Outreach and Education Division

    The EDUCATION AND OUTREACH DIVISION supports chemistry education at all levels, including K-12, college, and adult/continuing education. It maintains liaisons to the Chicago Public Schools and the American Association of Chemistry Teachers (AACT). The Division engages the general public in chemistry-related educational activities, participates in ACS activities at the annual Illinois State Fair, and publicizes all events and news-related content. The division oversees the annual Project SEED program for the Section as well as the Project SEED scholarships. The Division also assists public officials and other community bodies concerning chemistry-related matters. The Education and Outreach Division includes the Education, Outreach, Project SEED, and Public Affairs Committees.

    The EDUCATION COMMITTEE provides chemistry-related educational programs and information to learners of all ages and actively engages with educators at the pre-K-12 and college levels. Subcommittees include:

    • AACT Liaison
    • College Education Subcommittee
    • Continuing Education Subcommittee
    • Chicago School Board Liaison
    • K - 12 Education Subcommittee


    The PUBLIC AFFAIRS COMMITTEE ensures that section members and public officials and bodies are informed of matters where the knowledge and practice of chemistry is of substantial public importance. These matters can include government issues, environmental issues and the social responsibility of chemists. The Public Affairs Committee gives the Public Affairs Award biennially.

    The OUTREACH COMMITTEE engages the general public, educators and children in chemistry-related educational activities and participates in many different types of events around the greater Chicago area.   Subcommittees include:

    • Community Activities Subcommittee
    • Illinois State Fair Subcommittee


    PROJECT SEED COMMITTEE identifies interested low-income and/or minority high school junior and senior students who are interested in participating in a paid summer research experience with  a college or university faculty member.  It supports financial and logistical concerns for the student/ faculty relationships and communicating  relevant program information to the national ACS organization.  The committee is also responsible for distributing Project SEED awards to support the internships.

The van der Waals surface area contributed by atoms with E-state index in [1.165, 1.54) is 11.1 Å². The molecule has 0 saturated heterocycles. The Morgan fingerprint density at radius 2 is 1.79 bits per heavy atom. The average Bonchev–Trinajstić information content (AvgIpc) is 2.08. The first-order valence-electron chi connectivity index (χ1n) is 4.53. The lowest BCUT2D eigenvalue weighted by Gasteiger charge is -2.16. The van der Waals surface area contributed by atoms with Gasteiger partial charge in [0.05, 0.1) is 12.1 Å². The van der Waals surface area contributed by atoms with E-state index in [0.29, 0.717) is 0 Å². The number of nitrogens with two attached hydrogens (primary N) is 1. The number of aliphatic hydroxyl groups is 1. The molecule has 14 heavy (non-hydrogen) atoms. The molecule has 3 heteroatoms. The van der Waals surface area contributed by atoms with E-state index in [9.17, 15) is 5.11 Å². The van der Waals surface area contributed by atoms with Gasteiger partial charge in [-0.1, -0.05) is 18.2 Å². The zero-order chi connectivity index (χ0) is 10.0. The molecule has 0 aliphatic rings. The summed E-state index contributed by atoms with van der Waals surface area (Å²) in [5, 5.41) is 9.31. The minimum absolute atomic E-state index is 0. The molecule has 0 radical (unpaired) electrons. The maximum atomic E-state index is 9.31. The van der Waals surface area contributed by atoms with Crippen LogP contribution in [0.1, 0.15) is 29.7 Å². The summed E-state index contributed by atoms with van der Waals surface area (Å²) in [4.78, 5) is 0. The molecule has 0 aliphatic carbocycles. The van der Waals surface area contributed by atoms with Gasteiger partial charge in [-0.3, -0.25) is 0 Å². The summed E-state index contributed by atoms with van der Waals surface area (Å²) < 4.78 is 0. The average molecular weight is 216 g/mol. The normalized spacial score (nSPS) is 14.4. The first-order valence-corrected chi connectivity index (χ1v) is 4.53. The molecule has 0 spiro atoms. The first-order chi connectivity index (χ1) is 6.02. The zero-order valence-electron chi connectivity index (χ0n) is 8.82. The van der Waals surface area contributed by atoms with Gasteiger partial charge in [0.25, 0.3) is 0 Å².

A Viscosity RaceĀ 

    Kids, do you know what lubricants are? They help reduce friction, or wear and tear, between moving parts. They can be solids such as graphite, soap, or talcum or they can be liquids like oils and greases. An important feature of a liquid lubricant is its thickness or ability to flow. This quality is called viscosity. Look up viscosity in the dictionary and it says, among other things: "the property of being glutinous or sticky". Well this certainly sounds like it could be a fun property to experiment with. It is the job of chemists to create and analyze lubricants. But you can easily tell which ones are more or less viscous than others by doing this simple experiment. 

    Please note:  All chemicals and experiments can entail an element of risk, and no experiments should be performed without proper adult supervision.

    You will need 3 tall, narrow, clear jars with lids (olive jars or baby food juice jars), vegetable oil, clear shampoo, clear dish detergent, and 3 chocolate chips. Nearly fill one jar with the oil, one with the shampoo, and the last one with the detergent. Make sure all the levels are the same. Gently place a chocolate chip in one of the liquids. Time how long it takes to reach the bottom with a stopwatch. Make a chart and record the time. Do the same thing with the other two chips and liquids. Or, you can make a race out of this with two friends. Place the chips in the liquids at the same time and see whose goes fastest and slowest.

    Determine which liquids have the shortest time, the next shortest time, and the longest time. For the jar with the shortest time for the chip to reach the bottom, is the liquid in that jar more viscous or less viscous than the other liqudis? Hint: the longest time = the most viscous liquid.

    You can make these jars reusable by sealing the tops on with Kraft glue. If you do this, seal a different colored marble into each jar rather than a chocolate chip.


    Kathleen Carrado Gregar, PhD, Argonne National Labs 
    [email protected]
    February 1999


    Reference: "WonderScience" March 1990 issue and M. Ebeling (primary level teacher, Naperville district 203).